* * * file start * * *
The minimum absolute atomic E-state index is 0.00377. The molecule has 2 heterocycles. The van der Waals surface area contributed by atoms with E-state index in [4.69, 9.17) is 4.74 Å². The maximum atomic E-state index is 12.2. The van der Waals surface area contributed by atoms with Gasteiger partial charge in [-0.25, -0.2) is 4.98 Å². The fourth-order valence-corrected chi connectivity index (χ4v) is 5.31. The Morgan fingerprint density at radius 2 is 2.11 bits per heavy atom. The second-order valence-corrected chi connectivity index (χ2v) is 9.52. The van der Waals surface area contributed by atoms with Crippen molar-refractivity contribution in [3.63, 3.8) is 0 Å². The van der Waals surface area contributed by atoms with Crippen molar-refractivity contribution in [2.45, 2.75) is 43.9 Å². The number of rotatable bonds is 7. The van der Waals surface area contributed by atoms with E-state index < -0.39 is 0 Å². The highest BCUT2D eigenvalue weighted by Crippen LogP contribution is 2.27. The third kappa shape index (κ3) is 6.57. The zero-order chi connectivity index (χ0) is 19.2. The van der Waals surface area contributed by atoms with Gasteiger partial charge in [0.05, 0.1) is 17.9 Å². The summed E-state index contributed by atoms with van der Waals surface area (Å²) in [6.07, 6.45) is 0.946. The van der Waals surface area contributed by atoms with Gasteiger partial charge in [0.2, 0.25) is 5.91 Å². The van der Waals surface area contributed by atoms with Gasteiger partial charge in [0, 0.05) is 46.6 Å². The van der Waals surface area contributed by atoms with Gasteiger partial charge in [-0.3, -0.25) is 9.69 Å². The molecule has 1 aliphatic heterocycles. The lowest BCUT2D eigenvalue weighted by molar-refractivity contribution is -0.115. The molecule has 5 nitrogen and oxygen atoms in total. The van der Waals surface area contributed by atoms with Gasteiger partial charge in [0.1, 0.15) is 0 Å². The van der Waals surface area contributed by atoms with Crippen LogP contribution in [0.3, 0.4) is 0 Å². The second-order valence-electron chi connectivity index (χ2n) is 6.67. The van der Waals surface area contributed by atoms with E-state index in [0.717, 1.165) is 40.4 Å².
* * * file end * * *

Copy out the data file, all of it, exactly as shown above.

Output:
The minimum absolute atomic E-state index is 0.00377. The molecule has 2 heterocycles. The van der Waals surface area contributed by atoms with E-state index in [4.69, 9.17) is 4.74 Å². The maximum atomic E-state index is 12.2. The van der Waals surface area contributed by atoms with Gasteiger partial charge in [-0.25, -0.2) is 4.98 Å². The fourth-order valence-corrected chi connectivity index (χ4v) is 5.31. The Morgan fingerprint density at radius 2 is 2.11 bits per heavy atom. The second-order valence-corrected chi connectivity index (χ2v) is 9.52. The van der Waals surface area contributed by atoms with Crippen molar-refractivity contribution in [3.63, 3.8) is 0 Å². The van der Waals surface area contributed by atoms with Crippen molar-refractivity contribution in [2.45, 2.75) is 43.9 Å². The number of rotatable bonds is 7. The van der Waals surface area contributed by atoms with E-state index < -0.39 is 0 Å². The highest BCUT2D eigenvalue weighted by Crippen LogP contribution is 2.27. The third kappa shape index (κ3) is 6.57. The zero-order chi connectivity index (χ0) is 19.2. The van der Waals surface area contributed by atoms with Gasteiger partial charge in [0.05, 0.1) is 17.9 Å². The summed E-state index contributed by atoms with van der Waals surface area (Å²) in [6.07, 6.45) is 0.946. The van der Waals surface area contributed by atoms with Gasteiger partial charge in [0.2, 0.25) is 5.91 Å². The van der Waals surface area contributed by atoms with Gasteiger partial charge in [0, 0.05) is 46.6 Å². The van der Waals surface area contributed by atoms with Gasteiger partial charge in [-0.3, -0.25) is 9.69 Å². The molecule has 1 aliphatic heterocycles. The lowest BCUT2D eigenvalue weighted by molar-refractivity contribution is -0.115. The molecule has 5 nitrogen and oxygen atoms in total. The van der Waals surface area contributed by atoms with Gasteiger partial charge in [0.1, 0.15) is 0 Å². The van der Waals surface area contributed by atoms with Crippen LogP contribution in [0.3, 0.4) is 0 Å². The second-order valence-electron chi connectivity index (χ2n) is 6.67. The van der Waals surface area contributed by atoms with E-state index in [0.717, 1.165) is 40.4 Å².